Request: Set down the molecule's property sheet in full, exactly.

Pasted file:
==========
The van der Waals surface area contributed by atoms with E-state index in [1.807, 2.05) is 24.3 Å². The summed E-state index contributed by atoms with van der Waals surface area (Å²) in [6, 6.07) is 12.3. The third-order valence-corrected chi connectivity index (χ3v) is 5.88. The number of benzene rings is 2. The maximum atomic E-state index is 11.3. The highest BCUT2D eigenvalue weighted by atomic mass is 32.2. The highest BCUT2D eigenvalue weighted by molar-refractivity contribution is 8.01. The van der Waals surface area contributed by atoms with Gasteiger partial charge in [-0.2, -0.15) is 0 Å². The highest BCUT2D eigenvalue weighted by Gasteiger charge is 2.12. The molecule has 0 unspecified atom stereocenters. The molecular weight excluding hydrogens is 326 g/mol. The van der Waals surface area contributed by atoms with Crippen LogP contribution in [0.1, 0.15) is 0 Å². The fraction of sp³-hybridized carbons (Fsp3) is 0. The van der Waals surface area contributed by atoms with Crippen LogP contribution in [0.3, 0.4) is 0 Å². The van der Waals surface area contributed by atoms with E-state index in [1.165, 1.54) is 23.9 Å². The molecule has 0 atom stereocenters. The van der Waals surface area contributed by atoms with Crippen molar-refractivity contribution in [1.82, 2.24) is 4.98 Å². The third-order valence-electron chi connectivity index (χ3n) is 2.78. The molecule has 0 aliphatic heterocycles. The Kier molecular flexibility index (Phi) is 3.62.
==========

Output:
The van der Waals surface area contributed by atoms with E-state index in [1.807, 2.05) is 24.3 Å². The summed E-state index contributed by atoms with van der Waals surface area (Å²) in [6, 6.07) is 12.3. The third-order valence-corrected chi connectivity index (χ3v) is 5.88. The number of benzene rings is 2. The maximum atomic E-state index is 11.3. The highest BCUT2D eigenvalue weighted by atomic mass is 32.2. The highest BCUT2D eigenvalue weighted by molar-refractivity contribution is 8.01. The van der Waals surface area contributed by atoms with Gasteiger partial charge in [-0.2, -0.15) is 0 Å². The highest BCUT2D eigenvalue weighted by Gasteiger charge is 2.12. The molecule has 0 unspecified atom stereocenters. The molecular weight excluding hydrogens is 326 g/mol. The van der Waals surface area contributed by atoms with Crippen LogP contribution in [0.1, 0.15) is 0 Å². The fraction of sp³-hybridized carbons (Fsp3) is 0. The van der Waals surface area contributed by atoms with Crippen LogP contribution in [0.3, 0.4) is 0 Å². The van der Waals surface area contributed by atoms with E-state index in [1.165, 1.54) is 23.9 Å². The molecule has 0 atom stereocenters. The van der Waals surface area contributed by atoms with Crippen molar-refractivity contribution in [1.82, 2.24) is 4.98 Å². The third-order valence-electron chi connectivity index (χ3n) is 2.78. The molecule has 0 aliphatic heterocycles. The Kier molecular flexibility index (Phi) is 3.62.